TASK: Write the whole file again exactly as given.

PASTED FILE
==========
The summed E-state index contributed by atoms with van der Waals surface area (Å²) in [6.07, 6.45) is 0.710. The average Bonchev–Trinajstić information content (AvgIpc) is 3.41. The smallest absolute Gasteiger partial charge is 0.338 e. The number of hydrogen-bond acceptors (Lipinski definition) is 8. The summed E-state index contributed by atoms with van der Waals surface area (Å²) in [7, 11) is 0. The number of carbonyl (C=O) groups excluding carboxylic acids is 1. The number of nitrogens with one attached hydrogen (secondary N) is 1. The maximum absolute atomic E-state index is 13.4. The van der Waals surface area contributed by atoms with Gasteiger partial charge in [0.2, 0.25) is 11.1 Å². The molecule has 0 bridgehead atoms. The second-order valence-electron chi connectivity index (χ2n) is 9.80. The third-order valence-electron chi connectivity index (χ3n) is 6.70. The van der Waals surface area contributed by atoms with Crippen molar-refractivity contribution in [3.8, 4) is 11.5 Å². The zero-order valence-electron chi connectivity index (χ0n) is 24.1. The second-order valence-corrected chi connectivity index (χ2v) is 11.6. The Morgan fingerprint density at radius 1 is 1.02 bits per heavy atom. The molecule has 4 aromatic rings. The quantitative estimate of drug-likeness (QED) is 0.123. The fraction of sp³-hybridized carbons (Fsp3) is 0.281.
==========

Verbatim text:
The summed E-state index contributed by atoms with van der Waals surface area (Å²) in [6.07, 6.45) is 0.710. The average Bonchev–Trinajstić information content (AvgIpc) is 3.41. The smallest absolute Gasteiger partial charge is 0.338 e. The number of hydrogen-bond acceptors (Lipinski definition) is 8. The summed E-state index contributed by atoms with van der Waals surface area (Å²) in [7, 11) is 0. The number of carbonyl (C=O) groups excluding carboxylic acids is 1. The number of nitrogens with one attached hydrogen (secondary N) is 1. The maximum absolute atomic E-state index is 13.4. The van der Waals surface area contributed by atoms with Gasteiger partial charge in [0.2, 0.25) is 11.1 Å². The molecule has 0 bridgehead atoms. The second-order valence-electron chi connectivity index (χ2n) is 9.80. The third-order valence-electron chi connectivity index (χ3n) is 6.70. The van der Waals surface area contributed by atoms with Crippen molar-refractivity contribution in [3.8, 4) is 11.5 Å². The zero-order valence-electron chi connectivity index (χ0n) is 24.1. The second-order valence-corrected chi connectivity index (χ2v) is 11.6. The Morgan fingerprint density at radius 1 is 1.02 bits per heavy atom. The molecule has 4 aromatic rings. The quantitative estimate of drug-likeness (QED) is 0.123. The fraction of sp³-hybridized carbons (Fsp3) is 0.281.